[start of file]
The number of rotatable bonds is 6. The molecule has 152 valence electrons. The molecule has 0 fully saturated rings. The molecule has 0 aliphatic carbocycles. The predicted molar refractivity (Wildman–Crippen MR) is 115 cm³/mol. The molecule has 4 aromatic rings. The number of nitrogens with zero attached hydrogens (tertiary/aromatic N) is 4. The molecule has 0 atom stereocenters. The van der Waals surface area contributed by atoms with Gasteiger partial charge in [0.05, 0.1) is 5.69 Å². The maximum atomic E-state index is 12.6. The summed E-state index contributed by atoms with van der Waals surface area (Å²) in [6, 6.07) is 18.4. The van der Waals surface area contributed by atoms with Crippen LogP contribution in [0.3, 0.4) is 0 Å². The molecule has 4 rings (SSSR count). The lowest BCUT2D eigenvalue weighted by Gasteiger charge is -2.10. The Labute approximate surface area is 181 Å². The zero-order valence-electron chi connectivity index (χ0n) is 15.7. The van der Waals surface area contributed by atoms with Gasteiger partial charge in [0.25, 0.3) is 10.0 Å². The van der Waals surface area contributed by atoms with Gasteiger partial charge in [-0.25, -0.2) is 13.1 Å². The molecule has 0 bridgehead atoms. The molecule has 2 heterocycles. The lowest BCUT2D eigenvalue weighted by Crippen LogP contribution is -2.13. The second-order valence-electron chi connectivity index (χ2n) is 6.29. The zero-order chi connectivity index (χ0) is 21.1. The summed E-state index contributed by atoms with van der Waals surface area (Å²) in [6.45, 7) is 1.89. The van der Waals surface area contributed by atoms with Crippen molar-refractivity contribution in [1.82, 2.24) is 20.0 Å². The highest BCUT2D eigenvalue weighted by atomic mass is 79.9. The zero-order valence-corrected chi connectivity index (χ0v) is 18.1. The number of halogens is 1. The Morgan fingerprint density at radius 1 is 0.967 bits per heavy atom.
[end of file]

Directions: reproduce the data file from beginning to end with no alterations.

The number of rotatable bonds is 6. The molecule has 152 valence electrons. The molecule has 0 fully saturated rings. The molecule has 0 aliphatic carbocycles. The predicted molar refractivity (Wildman–Crippen MR) is 115 cm³/mol. The molecule has 4 aromatic rings. The number of nitrogens with zero attached hydrogens (tertiary/aromatic N) is 4. The molecule has 0 atom stereocenters. The van der Waals surface area contributed by atoms with Gasteiger partial charge in [0.05, 0.1) is 5.69 Å². The maximum atomic E-state index is 12.6. The summed E-state index contributed by atoms with van der Waals surface area (Å²) in [6, 6.07) is 18.4. The van der Waals surface area contributed by atoms with Crippen LogP contribution in [0.3, 0.4) is 0 Å². The molecule has 4 rings (SSSR count). The lowest BCUT2D eigenvalue weighted by Gasteiger charge is -2.10. The Labute approximate surface area is 181 Å². The zero-order valence-electron chi connectivity index (χ0n) is 15.7. The van der Waals surface area contributed by atoms with Gasteiger partial charge in [0.25, 0.3) is 10.0 Å². The van der Waals surface area contributed by atoms with Gasteiger partial charge in [-0.25, -0.2) is 13.1 Å². The molecule has 0 bridgehead atoms. The molecule has 2 heterocycles. The lowest BCUT2D eigenvalue weighted by Crippen LogP contribution is -2.13. The second-order valence-electron chi connectivity index (χ2n) is 6.29. The zero-order chi connectivity index (χ0) is 21.1. The summed E-state index contributed by atoms with van der Waals surface area (Å²) in [6.45, 7) is 1.89. The van der Waals surface area contributed by atoms with Crippen molar-refractivity contribution in [1.82, 2.24) is 20.0 Å². The highest BCUT2D eigenvalue weighted by atomic mass is 79.9. The zero-order valence-corrected chi connectivity index (χ0v) is 18.1. The number of halogens is 1. The Morgan fingerprint density at radius 1 is 0.967 bits per heavy atom.